BRITT | Music filled the West Hancock Elementary School art room as nearly 20 third- and fourth-graders blew their handmade harmonicas.

“How do you think they make noise?” said Victoria Schmidt, Hancock County Extension youth coordinator. “The paper does what?”

“It vibrates,” a student responded.

The harmonicas, which were constructed using Popsicle sticks, toothpicks, rubber bands and paper, were made during the After School Kids’ 4-H Club on Tuesday, Oct. 17, in Britt.

“4-H Afterschool Kids’ Club is designed to give kids an opportunity to be a part of 4-H,” Schmidt said.

The program is offered to third- and fourth-grade students in Hancock County on Mondays in Garner and on Tuesdays in Britt from 3:30 to 5 p.m. for eight consecutive weeks during the fall semester and spring semester.

“Each semester we focus on discovering a new theme,” Schmidt said.

This session, which runs from mid-September to mid-November, focuses on the science of music, including how sound travels, how sound looks and how instruments and voices work, taught through hands-on learning that can be applied to real-life situations.

Third-grader Violet Clendenen is participating in the after-school program for the first time this semester, and she’s learned a lot about sound.

“Sound waves aren’t waves,” she said. “They go up and down and get thicker and thinner and taller and shorter.”

Clendenen said her favorite part about the program is the snack offered and the games played each week.

Third-graders Haylen Broshar and Gavin Wunder, who attends Kanawha Christian School, agreed.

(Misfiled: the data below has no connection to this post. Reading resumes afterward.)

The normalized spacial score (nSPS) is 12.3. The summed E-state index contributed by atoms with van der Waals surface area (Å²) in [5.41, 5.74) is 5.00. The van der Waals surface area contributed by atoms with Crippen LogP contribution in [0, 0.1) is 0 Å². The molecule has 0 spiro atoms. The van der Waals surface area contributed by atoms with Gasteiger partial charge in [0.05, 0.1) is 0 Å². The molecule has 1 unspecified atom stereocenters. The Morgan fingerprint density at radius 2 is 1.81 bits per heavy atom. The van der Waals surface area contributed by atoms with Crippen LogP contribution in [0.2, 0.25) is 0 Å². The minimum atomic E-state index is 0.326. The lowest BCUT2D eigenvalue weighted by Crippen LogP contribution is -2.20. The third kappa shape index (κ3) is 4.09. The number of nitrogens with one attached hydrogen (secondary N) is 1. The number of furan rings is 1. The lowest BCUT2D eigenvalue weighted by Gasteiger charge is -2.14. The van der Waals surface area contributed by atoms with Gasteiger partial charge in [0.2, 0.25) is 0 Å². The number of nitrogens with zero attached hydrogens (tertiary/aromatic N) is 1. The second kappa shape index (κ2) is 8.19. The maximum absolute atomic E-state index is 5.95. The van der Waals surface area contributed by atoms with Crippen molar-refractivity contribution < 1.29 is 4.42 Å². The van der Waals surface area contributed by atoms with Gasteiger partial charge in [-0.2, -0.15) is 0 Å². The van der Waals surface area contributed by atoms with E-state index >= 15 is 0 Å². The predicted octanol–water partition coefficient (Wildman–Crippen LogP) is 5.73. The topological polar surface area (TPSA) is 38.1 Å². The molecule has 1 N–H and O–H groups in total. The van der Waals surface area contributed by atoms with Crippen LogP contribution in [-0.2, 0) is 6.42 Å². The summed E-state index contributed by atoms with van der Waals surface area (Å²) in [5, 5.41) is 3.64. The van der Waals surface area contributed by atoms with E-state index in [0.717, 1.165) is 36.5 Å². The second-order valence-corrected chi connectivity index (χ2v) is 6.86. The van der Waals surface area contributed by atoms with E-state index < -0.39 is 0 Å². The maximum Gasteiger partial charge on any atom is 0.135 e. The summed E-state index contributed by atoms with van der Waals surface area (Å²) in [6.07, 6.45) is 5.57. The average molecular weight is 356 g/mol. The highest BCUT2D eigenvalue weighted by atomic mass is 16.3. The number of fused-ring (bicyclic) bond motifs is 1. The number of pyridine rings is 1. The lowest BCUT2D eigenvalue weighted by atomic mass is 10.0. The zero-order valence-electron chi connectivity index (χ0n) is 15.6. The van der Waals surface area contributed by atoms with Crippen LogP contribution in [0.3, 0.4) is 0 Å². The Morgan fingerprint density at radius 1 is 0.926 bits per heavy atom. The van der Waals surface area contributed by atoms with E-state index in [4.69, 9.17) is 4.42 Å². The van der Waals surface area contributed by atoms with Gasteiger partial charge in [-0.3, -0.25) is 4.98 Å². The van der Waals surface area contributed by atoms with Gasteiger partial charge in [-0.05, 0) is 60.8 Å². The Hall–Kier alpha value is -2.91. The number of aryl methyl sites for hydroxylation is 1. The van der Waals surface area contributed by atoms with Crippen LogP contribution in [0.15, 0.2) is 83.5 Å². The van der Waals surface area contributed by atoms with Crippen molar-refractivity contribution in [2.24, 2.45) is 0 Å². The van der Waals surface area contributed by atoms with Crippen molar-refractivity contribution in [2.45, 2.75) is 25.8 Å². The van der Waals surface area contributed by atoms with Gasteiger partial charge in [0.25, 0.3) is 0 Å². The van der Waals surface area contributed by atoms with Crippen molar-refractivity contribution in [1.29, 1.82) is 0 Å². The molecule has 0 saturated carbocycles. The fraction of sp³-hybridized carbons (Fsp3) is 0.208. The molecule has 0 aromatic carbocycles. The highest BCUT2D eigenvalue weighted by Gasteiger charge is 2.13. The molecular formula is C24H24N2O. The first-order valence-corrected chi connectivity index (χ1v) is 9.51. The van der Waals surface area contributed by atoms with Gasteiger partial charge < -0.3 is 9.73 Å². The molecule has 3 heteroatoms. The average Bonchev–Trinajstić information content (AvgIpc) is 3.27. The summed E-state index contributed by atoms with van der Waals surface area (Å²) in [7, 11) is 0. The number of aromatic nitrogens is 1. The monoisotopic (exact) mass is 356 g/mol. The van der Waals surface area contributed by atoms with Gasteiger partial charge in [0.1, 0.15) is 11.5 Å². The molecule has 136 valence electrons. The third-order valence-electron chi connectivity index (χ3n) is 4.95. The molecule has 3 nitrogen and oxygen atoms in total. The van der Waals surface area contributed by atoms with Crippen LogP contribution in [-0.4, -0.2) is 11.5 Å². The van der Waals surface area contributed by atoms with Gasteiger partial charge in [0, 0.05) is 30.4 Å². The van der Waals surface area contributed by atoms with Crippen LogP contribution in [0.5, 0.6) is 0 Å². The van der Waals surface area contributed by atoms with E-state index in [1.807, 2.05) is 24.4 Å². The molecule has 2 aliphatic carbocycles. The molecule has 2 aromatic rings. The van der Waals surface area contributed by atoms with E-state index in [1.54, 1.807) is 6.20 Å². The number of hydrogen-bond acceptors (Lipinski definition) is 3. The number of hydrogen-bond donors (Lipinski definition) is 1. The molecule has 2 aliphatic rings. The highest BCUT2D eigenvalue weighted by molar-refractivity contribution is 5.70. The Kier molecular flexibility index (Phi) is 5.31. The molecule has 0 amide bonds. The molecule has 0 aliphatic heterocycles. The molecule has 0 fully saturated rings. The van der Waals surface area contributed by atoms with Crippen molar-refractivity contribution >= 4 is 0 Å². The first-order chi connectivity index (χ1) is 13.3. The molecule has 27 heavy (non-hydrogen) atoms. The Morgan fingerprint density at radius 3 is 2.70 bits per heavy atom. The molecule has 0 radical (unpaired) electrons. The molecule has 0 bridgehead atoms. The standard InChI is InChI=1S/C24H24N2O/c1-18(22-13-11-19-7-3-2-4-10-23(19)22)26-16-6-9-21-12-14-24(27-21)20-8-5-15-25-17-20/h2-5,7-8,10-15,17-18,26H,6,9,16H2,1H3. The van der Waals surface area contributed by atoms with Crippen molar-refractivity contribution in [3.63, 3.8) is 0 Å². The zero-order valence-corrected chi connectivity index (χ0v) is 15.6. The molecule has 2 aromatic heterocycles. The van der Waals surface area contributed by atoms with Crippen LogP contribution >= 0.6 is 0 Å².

“It’s really fun,” he said, adding he gets to meet new people through the program since he attends a different school.

Tuesday’s program included a snack, a project, games and a lesson about how sound is measured as well as how and when people should protect themselves from sound.

Wunder also brought an alto saxophone to show the club.

4 H is a youth development organization that serves every county and parish in the U.S. through a network of 110 public universities and more than 3,000 local Extension offices, according to the organization’s website.

In Iowa, more than 100,000 youth participate in 4-H programming, such as afterschool, community clubs and camping, each year.

Schmidt said Hancock County Extension has offered the after-school opportunity for more than 15 years, and it’s had “steady enrollment” — often reaching its 20-student limit — each semester.

“Many fifth-graders ask about how they can get involved and what’s available for them as they get too old to participate in our 4-H after-school program,” she said.

Registration forms for next semester’s 4-H after-school program will be distributed within the schools’ classrooms in early 2018. Schmidt said the registration deadline is usually a couple weeks before the program begins.

For questions about the after-school programs or other 4-H programming, call the Hancock County Extension Office at 641-923-2856.

Reach Reporter Ashley Stewart at 641-421-0533. Follow her on Twitter at GGastewart.

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